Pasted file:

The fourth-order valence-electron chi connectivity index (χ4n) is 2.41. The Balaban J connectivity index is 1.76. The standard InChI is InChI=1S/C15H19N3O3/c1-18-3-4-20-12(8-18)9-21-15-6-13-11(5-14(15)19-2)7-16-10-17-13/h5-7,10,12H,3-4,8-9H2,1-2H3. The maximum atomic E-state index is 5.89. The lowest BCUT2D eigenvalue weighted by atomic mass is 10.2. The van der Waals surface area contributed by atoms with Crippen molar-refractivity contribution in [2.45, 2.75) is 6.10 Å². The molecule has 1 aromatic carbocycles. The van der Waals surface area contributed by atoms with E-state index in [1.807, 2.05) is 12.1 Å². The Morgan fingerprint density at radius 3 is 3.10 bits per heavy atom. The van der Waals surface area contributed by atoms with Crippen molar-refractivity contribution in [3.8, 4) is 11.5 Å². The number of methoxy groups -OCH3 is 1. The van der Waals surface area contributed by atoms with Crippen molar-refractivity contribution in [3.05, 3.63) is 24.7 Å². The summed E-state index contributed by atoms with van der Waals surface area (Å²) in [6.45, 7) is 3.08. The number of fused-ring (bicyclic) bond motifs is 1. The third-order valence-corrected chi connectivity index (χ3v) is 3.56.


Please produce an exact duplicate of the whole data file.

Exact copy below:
The fourth-order valence-electron chi connectivity index (χ4n) is 2.41. The Balaban J connectivity index is 1.76. The standard InChI is InChI=1S/C15H19N3O3/c1-18-3-4-20-12(8-18)9-21-15-6-13-11(5-14(15)19-2)7-16-10-17-13/h5-7,10,12H,3-4,8-9H2,1-2H3. The maximum atomic E-state index is 5.89. The lowest BCUT2D eigenvalue weighted by atomic mass is 10.2. The van der Waals surface area contributed by atoms with Crippen molar-refractivity contribution in [2.45, 2.75) is 6.10 Å². The molecule has 1 aromatic carbocycles. The van der Waals surface area contributed by atoms with E-state index in [1.807, 2.05) is 12.1 Å². The Morgan fingerprint density at radius 3 is 3.10 bits per heavy atom. The van der Waals surface area contributed by atoms with Crippen molar-refractivity contribution in [3.8, 4) is 11.5 Å². The number of methoxy groups -OCH3 is 1. The van der Waals surface area contributed by atoms with Crippen molar-refractivity contribution in [3.05, 3.63) is 24.7 Å². The summed E-state index contributed by atoms with van der Waals surface area (Å²) in [6.45, 7) is 3.08. The number of fused-ring (bicyclic) bond motifs is 1. The third-order valence-corrected chi connectivity index (χ3v) is 3.56.